The Giants of Sonoma

Visiting Sonoma County's legendary wineries

 


With this installment of "Driving Sonoma," we’ll be packing up and heading south out of Geyserville, and back towards San Francisco. We’ve made a couple of great loops through the various American Viticultural Areas that fill most of Sonoma County, and today I’m planning on taking advantage of the richness of the region to sneak in a few more visits.

Because of its natural beauty and friendly outlook, Sonoma County is a great place to visit. The fact that it’s hard to move and not bump into a famous (or soon to be famous) winery makes it all the more appealing. One of the most well known and historically important properties in Sonoma is the Simi Winery.

Since 1876, Simi has been a fixture of the Alexander Valley. Located just off Highway 101, south of Geyserville at the northern edge of Healdsburg, it’s an easy visit to include in one’s travels, and well worth it. The old stone winery is a great, historic feature that remains a testament to the wealth and prosperity the region was enjoying during the late 19th century.
Map
Sonoma County AVAs
The region, and of course the wine industry, has had many ups and downs in the intervening years, but Simi has managed to remain at the top of its game. Bold moves like hiring Zelma Long (a pioneering female winemaker) as head winemaker in 1979, and adding Michel Rolland as consulting winemaker in 1985 -- 20 years before the film Mondovino made him famous -- are just some of the reasons Simi wines remain attuned to the modern palate.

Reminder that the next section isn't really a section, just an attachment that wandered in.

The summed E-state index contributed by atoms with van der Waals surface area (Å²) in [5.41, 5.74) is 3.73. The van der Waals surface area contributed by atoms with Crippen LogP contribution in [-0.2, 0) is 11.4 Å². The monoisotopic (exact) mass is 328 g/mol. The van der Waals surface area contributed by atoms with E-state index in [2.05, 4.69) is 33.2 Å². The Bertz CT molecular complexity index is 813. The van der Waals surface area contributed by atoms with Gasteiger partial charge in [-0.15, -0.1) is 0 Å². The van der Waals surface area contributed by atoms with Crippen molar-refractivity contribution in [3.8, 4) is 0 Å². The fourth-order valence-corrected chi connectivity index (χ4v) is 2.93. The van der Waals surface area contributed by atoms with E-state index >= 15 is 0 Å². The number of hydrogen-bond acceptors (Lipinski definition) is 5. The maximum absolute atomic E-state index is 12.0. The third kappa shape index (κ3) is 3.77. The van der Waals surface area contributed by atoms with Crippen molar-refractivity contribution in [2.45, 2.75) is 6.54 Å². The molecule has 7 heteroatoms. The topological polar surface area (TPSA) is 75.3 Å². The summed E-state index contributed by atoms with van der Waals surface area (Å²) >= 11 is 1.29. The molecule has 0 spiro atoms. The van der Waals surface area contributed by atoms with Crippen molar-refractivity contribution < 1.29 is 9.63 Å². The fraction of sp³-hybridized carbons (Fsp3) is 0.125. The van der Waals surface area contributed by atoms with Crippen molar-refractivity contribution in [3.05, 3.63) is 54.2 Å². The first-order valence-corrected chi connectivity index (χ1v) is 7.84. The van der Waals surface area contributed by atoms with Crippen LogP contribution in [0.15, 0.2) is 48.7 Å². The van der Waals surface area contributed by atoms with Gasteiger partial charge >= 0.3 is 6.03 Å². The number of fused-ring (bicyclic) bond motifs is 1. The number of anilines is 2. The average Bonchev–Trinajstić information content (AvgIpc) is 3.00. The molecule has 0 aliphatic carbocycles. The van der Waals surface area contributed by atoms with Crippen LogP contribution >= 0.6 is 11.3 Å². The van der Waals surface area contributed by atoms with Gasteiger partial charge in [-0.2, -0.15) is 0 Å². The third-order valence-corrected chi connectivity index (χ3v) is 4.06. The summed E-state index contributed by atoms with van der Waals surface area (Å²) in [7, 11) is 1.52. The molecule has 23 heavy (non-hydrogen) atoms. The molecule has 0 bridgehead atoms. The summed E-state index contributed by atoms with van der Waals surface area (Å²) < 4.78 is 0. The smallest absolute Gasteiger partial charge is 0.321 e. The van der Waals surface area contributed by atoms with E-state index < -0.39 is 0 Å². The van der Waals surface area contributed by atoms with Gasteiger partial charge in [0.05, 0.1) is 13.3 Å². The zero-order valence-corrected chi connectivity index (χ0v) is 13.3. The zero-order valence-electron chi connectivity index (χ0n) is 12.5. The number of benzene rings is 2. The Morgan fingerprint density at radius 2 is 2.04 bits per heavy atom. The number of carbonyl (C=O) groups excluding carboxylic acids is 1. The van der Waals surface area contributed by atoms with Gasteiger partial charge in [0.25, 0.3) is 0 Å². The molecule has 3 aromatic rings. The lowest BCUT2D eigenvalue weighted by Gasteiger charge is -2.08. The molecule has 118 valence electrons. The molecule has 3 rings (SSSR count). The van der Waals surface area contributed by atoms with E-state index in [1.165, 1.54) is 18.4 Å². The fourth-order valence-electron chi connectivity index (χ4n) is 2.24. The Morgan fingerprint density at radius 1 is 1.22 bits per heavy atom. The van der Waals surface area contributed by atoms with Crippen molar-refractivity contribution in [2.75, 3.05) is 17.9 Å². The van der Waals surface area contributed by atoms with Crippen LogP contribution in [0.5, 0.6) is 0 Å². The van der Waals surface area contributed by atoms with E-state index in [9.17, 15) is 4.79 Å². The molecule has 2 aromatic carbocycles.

If you’re lucky enough to be travelling during the summer (is it still with us?), you should also plan on stopping for lunch at Simi. Fridays (2pm-6pm) and Saturdays (11am-4pm) are the very limited hours for Simi’s Pizza Café, an al fresco dining experience that brings together brick oven pizza and fine wine. It's a great way to pass some time!

Leaving Simi and heading south once again on Healdsburg Avenue puts us on our way to our next visit: Matrix Winery. Just head down on Healdsburg Road until you get to the big intersection where Vine St. and Mill St. meet. Hang a right on Mill St., which becomes Westside Rd once it passes under Highway 101, and head down the road about three miles.

Matrix specializes in Pinot Noir, producing wines from Russian River Valley vineyards as well as a Sonoma Coast bottling. They are generally quite fruit-driven wines, polished and packed with flavor, but Pinot is not the only wine on offer. In addition to a fine Zinfandel and excellent Chardonnay from one of my favorite California vineyards, Stuhlmuller, there is also the Matrix Bordeaux Blend. This is a real value in California Meritage, and while it may be difficult to find it is a great reason to plan your visit to Matrix, using the Visa Sonoma Trip Planner, of course!